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Trick or Treating Tips for Parents

Ah, Halloween. That festival of merriment. Kids in costume. Candy. Lots of candy. Pumpkin carving. Cobwebs and creepy decorations. If you're a parent of little ones, it's a whirlwind of sugar highs and the inevitable sugar lows. Oh those lows. So how do you tackle the seemingly never-ending Trick or Treat-a-thon and get everyone home at a reasonable hour and without complete meltdowns? We've got a few trick or treating tips for parents:


1. Group mentality

Pair up or gang up with some friends and their kids to walk the neighborhood together. Not only does this allow the kids to be with their friends, and you with yours (!), you can all set a designated route and end time so everyone is on the same page. And of course, it's more fun to travel in packs of ghosts and goblins anyway.

Traveling in a pack is always more fun!


2. Set a course

Before you even leave your house, figure out which houses you plan to hit, or at least which streets. Make it clear to the kids that you are only going to those specific locations so there's no whining or disappointment when you have hit them all and it's time to go home.


3. Please sir, may I have some more?

This isn't Dickens, so you're not going to be cruel about letting your kids sample their wares as you Trick or Treat, but for the sake of their blood sugar - and your sanity - at least set some ground rules. Perhaps it's one piece every 5 houses or they can only have 5 total throughout the night. Whatever you decide, make them aware and stick to it!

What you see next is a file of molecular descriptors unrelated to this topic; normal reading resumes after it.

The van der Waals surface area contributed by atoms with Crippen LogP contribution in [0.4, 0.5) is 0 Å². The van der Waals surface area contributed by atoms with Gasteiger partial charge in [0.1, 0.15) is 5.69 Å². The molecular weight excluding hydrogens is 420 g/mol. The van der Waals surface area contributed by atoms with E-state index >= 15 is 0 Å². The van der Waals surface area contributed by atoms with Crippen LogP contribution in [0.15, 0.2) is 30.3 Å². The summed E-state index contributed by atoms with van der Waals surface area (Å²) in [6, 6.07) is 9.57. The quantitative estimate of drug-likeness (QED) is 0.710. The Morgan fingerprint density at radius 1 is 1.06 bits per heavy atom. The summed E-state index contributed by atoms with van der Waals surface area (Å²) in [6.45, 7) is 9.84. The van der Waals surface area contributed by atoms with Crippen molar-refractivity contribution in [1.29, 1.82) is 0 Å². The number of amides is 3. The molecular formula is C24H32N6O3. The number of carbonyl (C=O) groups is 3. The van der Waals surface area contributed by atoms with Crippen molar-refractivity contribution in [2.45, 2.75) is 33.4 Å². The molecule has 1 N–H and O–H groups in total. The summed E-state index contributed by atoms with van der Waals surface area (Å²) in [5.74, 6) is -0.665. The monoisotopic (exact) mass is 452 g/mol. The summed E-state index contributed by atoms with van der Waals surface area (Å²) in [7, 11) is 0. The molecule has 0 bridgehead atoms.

4. Start early

While we realize that school, jobs and after school obligations might interfere with hitting the streets at 3pm, the earlier you start, the earlier you can end. Or you can start late and use that as an excuse to only be trick or treating for an hour! Whatever works best for your lifestyle and your family's schedule, try to make sure you get home at least an hour before bedtime so sugar highs can wear off and no one's bouncing off the walls.


5. Sort and stash

Half the fun of collecting all that candy is seeing what you've got at the end of the night. But there's no rule you need to sort it immediately. Decide ahead of time if you are going to review the contents of those plastic pumpkins when you get home or in the morning. If you promise the kids they can sort and trade that night, even MORE reason to end your trek early and come home. And it's the perfect excuse, too. If in the am, you may be able to dump some of the excess while they're sleeping. Or you can use this as a teaching tool to engage your kids in some charitable pursuits by setting aside some of the candy to send to Operation Gratitude.

Sorting is vital to see what you have and want to keep or donate.

What are your tips and tricks for a fun and safe Halloween? We'd love to hear them (and so would other House Party parents out there!)

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